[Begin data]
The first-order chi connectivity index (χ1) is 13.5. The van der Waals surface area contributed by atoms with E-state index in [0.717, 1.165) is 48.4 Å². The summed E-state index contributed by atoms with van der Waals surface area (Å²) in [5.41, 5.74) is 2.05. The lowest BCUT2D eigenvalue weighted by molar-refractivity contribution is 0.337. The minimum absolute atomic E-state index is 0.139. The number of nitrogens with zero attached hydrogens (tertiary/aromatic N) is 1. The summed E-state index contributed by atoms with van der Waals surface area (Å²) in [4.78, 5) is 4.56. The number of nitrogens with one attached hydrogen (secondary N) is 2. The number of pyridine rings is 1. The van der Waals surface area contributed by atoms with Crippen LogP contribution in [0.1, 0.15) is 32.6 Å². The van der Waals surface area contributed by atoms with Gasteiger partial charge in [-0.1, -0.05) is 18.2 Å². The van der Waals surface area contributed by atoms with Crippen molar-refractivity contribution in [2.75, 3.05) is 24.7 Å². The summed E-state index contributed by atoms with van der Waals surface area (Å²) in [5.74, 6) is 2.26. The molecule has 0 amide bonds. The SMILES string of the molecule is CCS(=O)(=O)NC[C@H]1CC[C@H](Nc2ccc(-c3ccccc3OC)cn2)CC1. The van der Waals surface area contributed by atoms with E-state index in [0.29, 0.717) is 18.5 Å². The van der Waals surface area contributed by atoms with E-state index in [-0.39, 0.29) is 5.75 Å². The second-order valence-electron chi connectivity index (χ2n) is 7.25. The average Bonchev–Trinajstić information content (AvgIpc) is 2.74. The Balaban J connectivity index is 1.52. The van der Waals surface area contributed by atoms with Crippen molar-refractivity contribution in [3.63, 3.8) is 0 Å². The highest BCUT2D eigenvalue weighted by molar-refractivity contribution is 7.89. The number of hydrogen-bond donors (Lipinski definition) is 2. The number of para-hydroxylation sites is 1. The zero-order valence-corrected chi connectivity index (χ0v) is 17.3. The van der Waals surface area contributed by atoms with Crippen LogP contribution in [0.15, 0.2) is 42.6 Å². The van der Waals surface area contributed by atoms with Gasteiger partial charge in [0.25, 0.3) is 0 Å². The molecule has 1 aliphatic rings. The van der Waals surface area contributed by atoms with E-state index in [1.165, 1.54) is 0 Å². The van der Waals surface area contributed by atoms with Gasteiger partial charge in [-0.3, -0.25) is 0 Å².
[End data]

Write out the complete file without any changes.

The first-order chi connectivity index (χ1) is 13.5. The van der Waals surface area contributed by atoms with E-state index in [0.717, 1.165) is 48.4 Å². The summed E-state index contributed by atoms with van der Waals surface area (Å²) in [5.41, 5.74) is 2.05. The lowest BCUT2D eigenvalue weighted by molar-refractivity contribution is 0.337. The minimum absolute atomic E-state index is 0.139. The number of nitrogens with zero attached hydrogens (tertiary/aromatic N) is 1. The summed E-state index contributed by atoms with van der Waals surface area (Å²) in [4.78, 5) is 4.56. The number of nitrogens with one attached hydrogen (secondary N) is 2. The number of pyridine rings is 1. The van der Waals surface area contributed by atoms with Crippen LogP contribution in [0.1, 0.15) is 32.6 Å². The van der Waals surface area contributed by atoms with Gasteiger partial charge in [-0.1, -0.05) is 18.2 Å². The van der Waals surface area contributed by atoms with Crippen molar-refractivity contribution in [2.75, 3.05) is 24.7 Å². The summed E-state index contributed by atoms with van der Waals surface area (Å²) in [5.74, 6) is 2.26. The molecule has 0 amide bonds. The SMILES string of the molecule is CCS(=O)(=O)NC[C@H]1CC[C@H](Nc2ccc(-c3ccccc3OC)cn2)CC1. The van der Waals surface area contributed by atoms with E-state index in [0.29, 0.717) is 18.5 Å². The van der Waals surface area contributed by atoms with E-state index in [-0.39, 0.29) is 5.75 Å². The second-order valence-electron chi connectivity index (χ2n) is 7.25. The average Bonchev–Trinajstić information content (AvgIpc) is 2.74. The Balaban J connectivity index is 1.52. The van der Waals surface area contributed by atoms with Crippen molar-refractivity contribution in [3.63, 3.8) is 0 Å². The highest BCUT2D eigenvalue weighted by molar-refractivity contribution is 7.89. The number of hydrogen-bond donors (Lipinski definition) is 2. The number of para-hydroxylation sites is 1. The zero-order valence-corrected chi connectivity index (χ0v) is 17.3. The van der Waals surface area contributed by atoms with Crippen LogP contribution in [0.15, 0.2) is 42.6 Å². The van der Waals surface area contributed by atoms with Gasteiger partial charge in [0.25, 0.3) is 0 Å². The molecule has 1 aliphatic rings. The van der Waals surface area contributed by atoms with E-state index in [1.165, 1.54) is 0 Å². The van der Waals surface area contributed by atoms with Gasteiger partial charge in [-0.3, -0.25) is 0 Å².